• 6. Step 2 – Network, Computer, Email Access Controls<br />Password authentication and change password every 90 days<br />Strong passwords <br /> - Minimum of 10 characters<br /> - Use at least 3 of the following 4 (letters, numbers, special characters, capitalized or lower-cased characters). <br />Employee network level access<br />Clean desk clear screen policy <br /> - Employee must sign off computer when they leave their desk. <br /> - Setup a password protected screensaver that will activate after 5 minutes. <br /> - Do not leave sensitive printed information on desks unattended. <br />Mobile computing <br /> - Access via programs such as VPN<br /> - Ensure connections to your network are securely authenticated<br /> - Password and virus/malware protect employee mobile phones<br />
  • 7. Step 2 Con’t – Physical Access Controls<br />Network servers on your company premises - ensure they are encrypted and kept behind locked doors at a minimum. Limit employee access to servers. <br />If the data is sensitive, then consider enhanced access security such as biometric, video cameras, third party security monitoring, etc. Many of these controls can be put in place rather inexpensively. <br />If you host your corporate networks at a remote third party facility, keep it local if possible, and tour the remote facilities to ensure they have the proper physical and environmental protections. <br />
  • 8. Step 3 – Network and Personal Security Controls<br />Encryption – Laptops, desktops, flash drives, servers, etc. TrueCrypt (free encryption software) www.truecrypt.org<br />Email encryption – MessageLock or PGP email encryption<br />Anti-virus - http://anti-virus-software-review.toptenreviews.com/<br />Downloads & System Acceptance – Test unknown downloads/upgrades before running company wide<br />Network Firewall – Update and scan regularly. www.openvas.org is a free vulnerability scanning software<br />Wireless Network – I do not recommend, but if you use one ensure WPA2 encryption.<br />
  • 9. Step 3 – Network and Personal Security Controls<br />Ecommerce - Use Secure Sockets Layer (SSL) for receiving or transmitting credit card information<br />Network & Computer Backups <br />Very small company – Flash drive, hard drive, online with sites like Mozy or Carbonite, but encrypt first<br />Larger – Backup to tape (inexpensive and portable)<br />Consider a 3rd party network review at least yearly <br />
  • 10. Step 4 – Paper Document Controls<br />Information Classification policy<br />Public – Anyone can view<br />Proprietary - Management approved internal/external access<br />Client Confidential – Management approved internal access<br />Company Confidential – Management approved internal access<br />Shred sensitive documents<br />Locked filing cabinets behind locked doors<br />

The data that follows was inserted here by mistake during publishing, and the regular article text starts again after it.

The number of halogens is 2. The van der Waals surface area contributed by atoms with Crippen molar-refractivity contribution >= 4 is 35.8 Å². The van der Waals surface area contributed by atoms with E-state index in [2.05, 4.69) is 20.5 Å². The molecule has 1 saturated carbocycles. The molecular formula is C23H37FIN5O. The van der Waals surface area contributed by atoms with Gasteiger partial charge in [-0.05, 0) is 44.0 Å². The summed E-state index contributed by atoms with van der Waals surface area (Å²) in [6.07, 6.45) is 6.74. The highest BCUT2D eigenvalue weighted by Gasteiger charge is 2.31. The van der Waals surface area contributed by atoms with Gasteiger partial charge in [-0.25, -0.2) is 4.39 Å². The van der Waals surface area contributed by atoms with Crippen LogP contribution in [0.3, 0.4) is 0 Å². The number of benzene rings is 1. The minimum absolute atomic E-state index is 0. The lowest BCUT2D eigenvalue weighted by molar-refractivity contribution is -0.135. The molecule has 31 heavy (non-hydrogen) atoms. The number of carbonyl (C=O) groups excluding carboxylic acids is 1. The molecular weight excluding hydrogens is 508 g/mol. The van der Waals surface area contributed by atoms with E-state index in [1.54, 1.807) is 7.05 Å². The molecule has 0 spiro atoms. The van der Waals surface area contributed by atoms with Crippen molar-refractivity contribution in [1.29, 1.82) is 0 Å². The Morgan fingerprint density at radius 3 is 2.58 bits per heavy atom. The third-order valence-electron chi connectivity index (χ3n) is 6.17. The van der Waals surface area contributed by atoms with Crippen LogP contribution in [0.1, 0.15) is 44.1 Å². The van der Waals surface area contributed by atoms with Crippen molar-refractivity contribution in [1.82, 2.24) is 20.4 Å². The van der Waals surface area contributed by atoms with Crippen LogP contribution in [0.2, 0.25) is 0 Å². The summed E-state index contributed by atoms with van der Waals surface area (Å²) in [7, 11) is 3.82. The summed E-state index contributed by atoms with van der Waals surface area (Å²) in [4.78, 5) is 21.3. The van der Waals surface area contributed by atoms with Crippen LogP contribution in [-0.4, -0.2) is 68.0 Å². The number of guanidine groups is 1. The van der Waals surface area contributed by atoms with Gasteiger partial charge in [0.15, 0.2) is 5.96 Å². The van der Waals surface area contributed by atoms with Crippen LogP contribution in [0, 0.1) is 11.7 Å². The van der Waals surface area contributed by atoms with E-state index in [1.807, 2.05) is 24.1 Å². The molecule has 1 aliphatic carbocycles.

• 11. Step 5 – General Security Controls<br />Employee background checks and training - Review the Privacy Rights Clearinghouse http://www.privacyrights.org/fs/fs16b-smallbus.htm<br />Third party review/audit – at least yearly<br />Visitor policy<br /> - Sign in/sign out sheet<br /> - ID check<br /> - Name tags<br /> - Designated areas off limits<br />Incident Management System - Log any type of security incidents, how you corrected the issue, and how you will prevent it in the future.<br />
  • 12. Step 5 – General Security Controls<br />Emergency Response Plan (Business Continuity/Disaster Recovery Plan)<br /> - Who is in charge and who is responsible for each action<br /> - Key personnel contact information - For contact and to set in motion pre-assigned duties and responsibilities. <br /> - Key contact information for service providers such as third party network administrators, security monitoring, phone, internet, etc. <br /> - Key contact information for your local police in addition to your legal representation <br /> - Backup communications plan – mobile phones, home phones, laptops, etc<br />
  • 13. For More Information<br />Read the article: 5 Step Data Security Plan for Small Businesses http://www.wilkins-consulting.com/small-biz-security-plan.html<br />Connect with me on LinkedIn and download the presentation: http://www.linkedin.com/in/treywilkins<br />Contact me: trey@wilkins-consulting.com<br />